I started my business and kept myself going because my “why” was very clear. My “why” was to support my children to a point where they could support themselves and when I had accomplished that my goal was accomplished. After that I felt as though I was not having fun with my business. It sounds superficial to think that business is fun, but you have to remember to be passionate and that you are giving your 110% every single day. I got to a place where I was feeling like I was done with what I was doing with my business. I felt as though I was not the name on my business card. Being a founder was part of who I am and it is definitely something that I am proud to have accomplished but there are so many more things that I felt that I needed to do and which is why I decided to sell my business.
— McGill Dobson Centre (@DobsonCentre) February 17, 2017
Check out what our judges from the McGill Dobson Cup had to say.
What did you do after you sold your business?
I decided to leave for a month on a vacation by myself and be the travelling gypsy that I have always been. During that time, I got a phone call that one of my children was ill with cancer so I rushed back to Montreal.
I was so grateful at the time that I had sold my business because when I came back to Montreal and was able to give her as much care as I could. I was able to experience first-hand how to say everything that might have been left unsaid and give her the best care that I could give to her. After her passing, I decided to write a book of conversations that I had with her. It was a very healing process for me. Now I am on to a second book which talks about us having more a discussion surrounding death and living with dying and loss, which are now subjects that have become front and center for me.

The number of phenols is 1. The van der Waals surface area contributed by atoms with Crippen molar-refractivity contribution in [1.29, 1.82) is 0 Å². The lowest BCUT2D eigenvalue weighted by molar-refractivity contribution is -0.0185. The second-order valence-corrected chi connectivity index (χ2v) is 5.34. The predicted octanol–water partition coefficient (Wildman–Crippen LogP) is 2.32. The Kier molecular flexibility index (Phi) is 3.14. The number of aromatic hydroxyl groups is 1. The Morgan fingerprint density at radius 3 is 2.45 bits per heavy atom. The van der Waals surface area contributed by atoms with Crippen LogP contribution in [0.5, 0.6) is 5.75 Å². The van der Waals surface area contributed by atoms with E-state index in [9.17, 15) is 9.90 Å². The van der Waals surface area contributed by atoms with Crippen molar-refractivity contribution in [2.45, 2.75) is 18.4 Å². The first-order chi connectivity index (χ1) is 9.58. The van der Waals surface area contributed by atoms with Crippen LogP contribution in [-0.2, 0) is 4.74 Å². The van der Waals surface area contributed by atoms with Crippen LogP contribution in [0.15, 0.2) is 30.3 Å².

This has given me almost a whole new mission. I joined the McGill Counsel on Palliative Care and working with the university to try and implement something called “compassionate community”. There is so much dispassion going on in the world and the idea of creating a community, for example, a foreign student who has suffered a loss and can’t go back home. The idea is to give other students tools to support and help that student. There are so many aspects to a compassionate community and so that is why I am coming back to do this work with McGill.
What is one piece of advice you would give to young entrepreneurs?
Have a team.
Even if you really want to do it yourself and want to be completely your own boss, it really makes a difference when you talk out loud about what your plans are. In hearing it, you begin to understand yourself and you create new ideas. I would say share your ideas and don’t worry so much about people stealing your ideas. Don’t worry about trademarking your idea right away or about someone coming along and stealing your idea.
However, be careful with the people you’re going to work with. Surround yourself with people that you know you’re going to give you their honest opinion. I tried to do too much by myself and I really felt lonely to begin with and I did not have enough discussion with entrepreneurs and I could have really benefitted from having a team.
What are some of the challenges you faced being a woman in business?
- Running a business and managing a family at the same time is tough.
I could not get any credit and had no credit rating and so I had to bootstrap this business. I had ideas and I would have loved to have created a much bigger business but I had to be home at 4:30pm to help my kids with their homework and dinner. The supermom thing doesn’t happen. Everyone has their own recipe but managing my time was was definitely a huge challenge for me.
- Choose your life partner wisely.
That is 80% of your happiness or your misery in life. If you have children with that partner, they have to be there 100% as well and you two have to be raising those children together. Having a partner that supports you will help you substantially.
What gives you courage?
I am a very positive person in general. We are so very blessed to be here. I always have fundamentally believed that. We have air, we have water, we have electricity, we have so many tools around us to make things happen. I think that’s what fires me up.
Want to meet more judges from this year’s McGill Dobson Cup? Click here.